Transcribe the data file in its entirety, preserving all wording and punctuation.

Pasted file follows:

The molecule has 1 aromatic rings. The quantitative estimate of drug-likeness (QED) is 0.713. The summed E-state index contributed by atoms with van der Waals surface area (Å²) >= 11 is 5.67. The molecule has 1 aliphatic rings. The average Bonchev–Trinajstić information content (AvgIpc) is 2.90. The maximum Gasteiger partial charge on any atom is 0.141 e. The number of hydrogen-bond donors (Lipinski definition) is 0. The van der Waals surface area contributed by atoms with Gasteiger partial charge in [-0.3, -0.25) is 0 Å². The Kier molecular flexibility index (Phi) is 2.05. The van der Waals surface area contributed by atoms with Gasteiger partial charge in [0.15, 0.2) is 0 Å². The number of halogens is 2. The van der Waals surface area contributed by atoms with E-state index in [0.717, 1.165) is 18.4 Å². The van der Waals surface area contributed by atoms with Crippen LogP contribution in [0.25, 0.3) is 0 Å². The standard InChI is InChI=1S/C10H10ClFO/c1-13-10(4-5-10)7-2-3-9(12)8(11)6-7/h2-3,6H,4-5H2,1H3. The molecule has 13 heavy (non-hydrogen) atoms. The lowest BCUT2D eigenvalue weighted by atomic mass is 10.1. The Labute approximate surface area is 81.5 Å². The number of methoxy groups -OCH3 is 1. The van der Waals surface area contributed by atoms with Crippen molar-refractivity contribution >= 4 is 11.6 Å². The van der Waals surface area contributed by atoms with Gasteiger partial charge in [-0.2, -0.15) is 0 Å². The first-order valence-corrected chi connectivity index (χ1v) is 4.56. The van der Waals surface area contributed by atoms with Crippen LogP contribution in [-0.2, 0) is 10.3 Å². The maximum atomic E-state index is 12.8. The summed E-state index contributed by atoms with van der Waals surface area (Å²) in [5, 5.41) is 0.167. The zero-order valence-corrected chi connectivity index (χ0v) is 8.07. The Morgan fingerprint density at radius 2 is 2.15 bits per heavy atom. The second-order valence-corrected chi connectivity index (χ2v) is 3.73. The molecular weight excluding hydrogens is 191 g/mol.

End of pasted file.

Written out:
The molecule has 1 aromatic rings. The quantitative estimate of drug-likeness (QED) is 0.713. The summed E-state index contributed by atoms with van der Waals surface area (Å²) >= 11 is 5.67. The molecule has 1 aliphatic rings. The average Bonchev–Trinajstić information content (AvgIpc) is 2.90. The maximum Gasteiger partial charge on any atom is 0.141 e. The number of hydrogen-bond donors (Lipinski definition) is 0. The van der Waals surface area contributed by atoms with Gasteiger partial charge in [-0.3, -0.25) is 0 Å². The Kier molecular flexibility index (Phi) is 2.05. The van der Waals surface area contributed by atoms with Gasteiger partial charge in [0.15, 0.2) is 0 Å². The number of halogens is 2. The van der Waals surface area contributed by atoms with E-state index in [0.717, 1.165) is 18.4 Å². The van der Waals surface area contributed by atoms with Crippen LogP contribution in [0.25, 0.3) is 0 Å². The standard InChI is InChI=1S/C10H10ClFO/c1-13-10(4-5-10)7-2-3-9(12)8(11)6-7/h2-3,6H,4-5H2,1H3. The molecule has 13 heavy (non-hydrogen) atoms. The lowest BCUT2D eigenvalue weighted by atomic mass is 10.1. The Labute approximate surface area is 81.5 Å². The number of methoxy groups -OCH3 is 1. The van der Waals surface area contributed by atoms with Crippen molar-refractivity contribution >= 4 is 11.6 Å². The van der Waals surface area contributed by atoms with Gasteiger partial charge in [-0.2, -0.15) is 0 Å². The first-order valence-corrected chi connectivity index (χ1v) is 4.56. The van der Waals surface area contributed by atoms with Crippen LogP contribution in [-0.2, 0) is 10.3 Å². The maximum atomic E-state index is 12.8. The summed E-state index contributed by atoms with van der Waals surface area (Å²) in [5, 5.41) is 0.167. The zero-order valence-corrected chi connectivity index (χ0v) is 8.07. The Morgan fingerprint density at radius 2 is 2.15 bits per heavy atom. The second-order valence-corrected chi connectivity index (χ2v) is 3.73. The molecular weight excluding hydrogens is 191 g/mol.